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Starting Perimenopause


Starting Perimenopause

Aging is difficult, that is just a fact of life. Whether you are a child growing up and entering adolescence, a young adult starting their first job and life on their own, or if you are transitioning out of middle age. There is no stopping aging and attempts to delay the aging process are only so effective. Growing older comes with myriad different changes and new obstacles. For women one of the most challenging parts of the aging process is menopause. On average women enter into menopause at fifty-one years old, however this is the average age that a woman has her last menstrual cycle, the signs and symptoms characteristic of menopause can begin to show as much as a decade earlier, sometimes more. This period of time is known as perimenopause, it is a phase in the menopausal process prior to when a woman has gone a whole year without having a period.

Perimenopause is still a relatively new term, but it has become widely used over the last several years. Perimenopause can be one of the longest lasting parts of menopause. Even women as young as their thirties may begin to notice some of the signs indicative of perimenopause. While this may not be a welcome fact, the reality is that women can begin perimenopause across a wide range of ages. Yet during perimenopause it is still possible to conceive and have a child, even if you have irregular periods or have even gone several months without one. It is only after a full year has elapsed with no menstrual cycle that a woman is no longer reproductively capable.

One of the biggest indicators of perimenopause is a noticeable irregularity in one’s periods, this can include late and missed periods. While there is a percentage of women who will likely not feel any perimenopausal symptoms, the majority of women will. The symptoms of perimenopause can be traced back to decreases in estrogen and progesterone that occur naturally when a woman reaches a certain age. Although, while hormones play a large role in the type and severity of perimenopausal symptoms, there are numerous other factors that can influence them. These other factors can include but may not be limited to fatigued adrenal glands, depleted levels of serotonin in the body, and a lack of certain necessary nutrients.


What Age Does Menopause Start


What Age Does Menopause Start

Menopause basically marks the time in a woman's life when she stops menstruating. This is normal and it is often accompanied by a variety of symptoms like hot flashes, mood swings, and many other indicators. This mainly depends on the individual. Menopause usually lasts for about four years before ending.

Every woman is different, and therefore the age at which each woman starts menopause will completely depend on the woman—rather like puberty. With menopause, however, the age may vary even more. The average age for a woman to start menopause is 51, but many women will begin this stage of life either sooner or later. Usually, you can guess that you will start menopause between 45 and 55 years of age, with 51 being the average. Some women will begin menopause in their 40s or even in their 30s. On the other hand, some women do not go through this period of life until they are into their 60s. With 30 years of variability, it may be difficult to know when menopause will start for you, but there is a really good chance that a woman will start to go into menopause at about the same time as her mother did.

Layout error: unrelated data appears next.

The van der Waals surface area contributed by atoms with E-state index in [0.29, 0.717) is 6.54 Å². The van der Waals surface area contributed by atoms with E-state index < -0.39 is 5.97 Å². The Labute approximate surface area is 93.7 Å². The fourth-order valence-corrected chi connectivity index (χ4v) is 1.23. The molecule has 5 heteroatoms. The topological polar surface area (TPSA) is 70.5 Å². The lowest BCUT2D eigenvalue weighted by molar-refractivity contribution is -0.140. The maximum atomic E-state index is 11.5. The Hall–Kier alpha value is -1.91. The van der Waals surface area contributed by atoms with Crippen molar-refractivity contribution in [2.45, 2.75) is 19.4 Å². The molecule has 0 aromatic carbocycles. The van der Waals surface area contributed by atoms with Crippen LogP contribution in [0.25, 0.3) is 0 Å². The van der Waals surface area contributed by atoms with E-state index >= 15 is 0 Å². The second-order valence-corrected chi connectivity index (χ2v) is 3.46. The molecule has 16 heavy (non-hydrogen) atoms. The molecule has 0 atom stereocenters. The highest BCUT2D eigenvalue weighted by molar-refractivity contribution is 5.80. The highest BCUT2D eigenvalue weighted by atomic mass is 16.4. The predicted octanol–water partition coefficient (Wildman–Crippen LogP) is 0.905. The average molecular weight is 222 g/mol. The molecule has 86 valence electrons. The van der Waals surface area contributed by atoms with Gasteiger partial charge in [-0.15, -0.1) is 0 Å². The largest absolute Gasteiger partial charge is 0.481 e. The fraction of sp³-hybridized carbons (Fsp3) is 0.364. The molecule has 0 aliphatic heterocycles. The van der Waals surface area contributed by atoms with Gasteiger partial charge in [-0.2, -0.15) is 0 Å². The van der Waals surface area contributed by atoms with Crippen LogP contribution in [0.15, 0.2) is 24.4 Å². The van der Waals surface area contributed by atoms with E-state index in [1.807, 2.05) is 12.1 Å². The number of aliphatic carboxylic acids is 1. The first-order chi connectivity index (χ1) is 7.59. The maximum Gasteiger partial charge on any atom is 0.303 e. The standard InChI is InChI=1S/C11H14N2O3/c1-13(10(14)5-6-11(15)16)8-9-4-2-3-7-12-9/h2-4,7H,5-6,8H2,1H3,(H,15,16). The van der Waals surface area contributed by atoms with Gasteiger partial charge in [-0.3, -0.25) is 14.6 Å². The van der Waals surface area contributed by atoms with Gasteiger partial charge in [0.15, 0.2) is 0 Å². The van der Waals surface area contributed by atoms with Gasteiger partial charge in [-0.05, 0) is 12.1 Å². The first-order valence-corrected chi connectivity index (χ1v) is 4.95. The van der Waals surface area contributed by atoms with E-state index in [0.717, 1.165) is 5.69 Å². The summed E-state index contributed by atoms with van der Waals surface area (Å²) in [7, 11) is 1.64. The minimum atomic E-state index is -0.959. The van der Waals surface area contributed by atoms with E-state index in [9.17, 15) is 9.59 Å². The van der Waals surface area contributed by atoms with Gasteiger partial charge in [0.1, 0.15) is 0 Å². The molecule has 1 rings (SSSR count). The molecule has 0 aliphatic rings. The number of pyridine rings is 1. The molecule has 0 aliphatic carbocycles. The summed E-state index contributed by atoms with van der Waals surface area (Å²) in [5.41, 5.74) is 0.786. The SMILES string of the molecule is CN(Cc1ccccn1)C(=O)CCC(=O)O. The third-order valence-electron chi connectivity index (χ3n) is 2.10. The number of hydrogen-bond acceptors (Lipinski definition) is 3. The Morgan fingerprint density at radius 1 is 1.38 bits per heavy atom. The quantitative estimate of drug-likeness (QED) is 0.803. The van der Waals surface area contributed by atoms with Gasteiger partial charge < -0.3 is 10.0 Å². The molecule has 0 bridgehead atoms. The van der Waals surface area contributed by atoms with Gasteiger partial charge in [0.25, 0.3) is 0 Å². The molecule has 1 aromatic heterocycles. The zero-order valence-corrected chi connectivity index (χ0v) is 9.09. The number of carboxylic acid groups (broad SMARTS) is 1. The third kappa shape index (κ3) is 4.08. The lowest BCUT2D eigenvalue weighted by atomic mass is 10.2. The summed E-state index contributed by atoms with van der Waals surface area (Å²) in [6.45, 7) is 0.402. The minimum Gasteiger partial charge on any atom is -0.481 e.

The reason that most women take after their mothers is because menopause is quite strongly linked to genes. There are always exceptions and some women just don't take after their mothers. Sometimes even if a woman's mother went through menopause at the average age, she might start before the age of 45. There may not be a detectable reason and it might be the consequence of a one-time genetic mutation or something else. It could be random or it could also be genetic and skip a generation. If you know when most of the women in your family went through menopause, and they were all at around the same time, then there's a strong chance you will follow after them.

There are also other influences which could affect when a woman goes into menopause. Smoking is a lifestyle choice which unfortunately can do quite a bit of harm to the ovaries. As a result, this may make a woman go into menopause early. If your mother didn't smoke but you do, then you will probably experience menopause before she did.

Like smoking, chemotherapy can cause damage to the ovaries. Some women may even go through a temporary kind of menopause during chemotherapy. Sometimes menopause even stops permanently, but if menstruation does return menopause will come several years before it would have without the chemotherapy.

Ovarian surgery and ethnicity may also play a role in when a woman will have menopause. While some Asian women will often go through menopause later in life, Hispanic and African-American women often go through menopause slightly earlier. When a woman had her first period, pregnancy and breastfeeding, and the use of hormonal birth control won't have an affect on when menopause begins. The closer a woman gets to the time of menopause the more easy it should be to predict when that time will come.